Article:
Just west of Matata on the sweeping Bay of Plenty coastline you'll find an old-fashioned Kiwi camping ground that's been in the same family for 51 years.
Every summer day woodsmoke drifts over the campsite from the huge cast-iron 100 year old boiler that's stoked up with gum trees to provide hot water for the campers.
The camp has been run by the same family for just over 50 years and it's now run by the third generation, Shane and Beck Salter. They returned home earlier this year, after many years of working in Melbourne.
Shane says "it was always a plan and a want, to come back and carry on the family tradition I guess ... it's an amazing place to call your office, really.
"You can drive along this road, which I did, for many years, never have an inkling to stop because it just looks like another coast line. The moment you stop is the moment you're hooked."
Beck agrees. She says she never wanted to retire in Australia and realised if they didn't come home when their son was young, he could end up wanting to stay living in Australia. "And then what would you do?"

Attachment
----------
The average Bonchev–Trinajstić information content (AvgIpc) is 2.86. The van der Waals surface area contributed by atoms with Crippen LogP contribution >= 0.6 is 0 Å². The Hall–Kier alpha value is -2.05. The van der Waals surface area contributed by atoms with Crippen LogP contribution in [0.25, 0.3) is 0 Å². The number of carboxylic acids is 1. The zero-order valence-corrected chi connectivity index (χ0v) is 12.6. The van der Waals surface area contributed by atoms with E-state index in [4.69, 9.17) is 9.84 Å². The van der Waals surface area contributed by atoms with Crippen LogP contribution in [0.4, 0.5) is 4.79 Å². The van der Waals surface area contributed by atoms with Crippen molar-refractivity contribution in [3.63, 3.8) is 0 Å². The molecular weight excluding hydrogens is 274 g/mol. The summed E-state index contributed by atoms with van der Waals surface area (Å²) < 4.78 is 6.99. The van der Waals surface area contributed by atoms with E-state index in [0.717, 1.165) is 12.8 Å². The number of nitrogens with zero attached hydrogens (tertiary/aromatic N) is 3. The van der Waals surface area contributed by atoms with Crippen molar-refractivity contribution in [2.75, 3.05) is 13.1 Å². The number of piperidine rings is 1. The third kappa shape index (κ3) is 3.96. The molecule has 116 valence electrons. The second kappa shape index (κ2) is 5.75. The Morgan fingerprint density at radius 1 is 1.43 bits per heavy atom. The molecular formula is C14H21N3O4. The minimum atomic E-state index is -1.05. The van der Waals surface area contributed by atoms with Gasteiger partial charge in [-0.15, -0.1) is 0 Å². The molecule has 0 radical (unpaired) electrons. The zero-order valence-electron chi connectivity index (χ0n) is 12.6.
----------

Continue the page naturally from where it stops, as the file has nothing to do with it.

The camp runs pretty much the way it did from the early days - the main chores are chopping wood and keeping the place clean and tidy, as well as pruning the 120 planted pohutukawa trees.
The couple don't miss the big city and they love the fact their five year old son (who's fifth generation at the Matata Primary school) can run around the camp the way Beck did as a teenager.
As well as tent sites, the grassy, casual campground is dotted with cabins and a number of semi-permanent caravans that sport rather large canopies, outdoor rooms and decks, some even have flower beds.
Many owners of these establishments live overseas.
"Mexico, Vancouver, Shanghai. Some only come once a year, but they still have a garden," says Beck, as she helps herself to a lemon from a healthy-looking tree.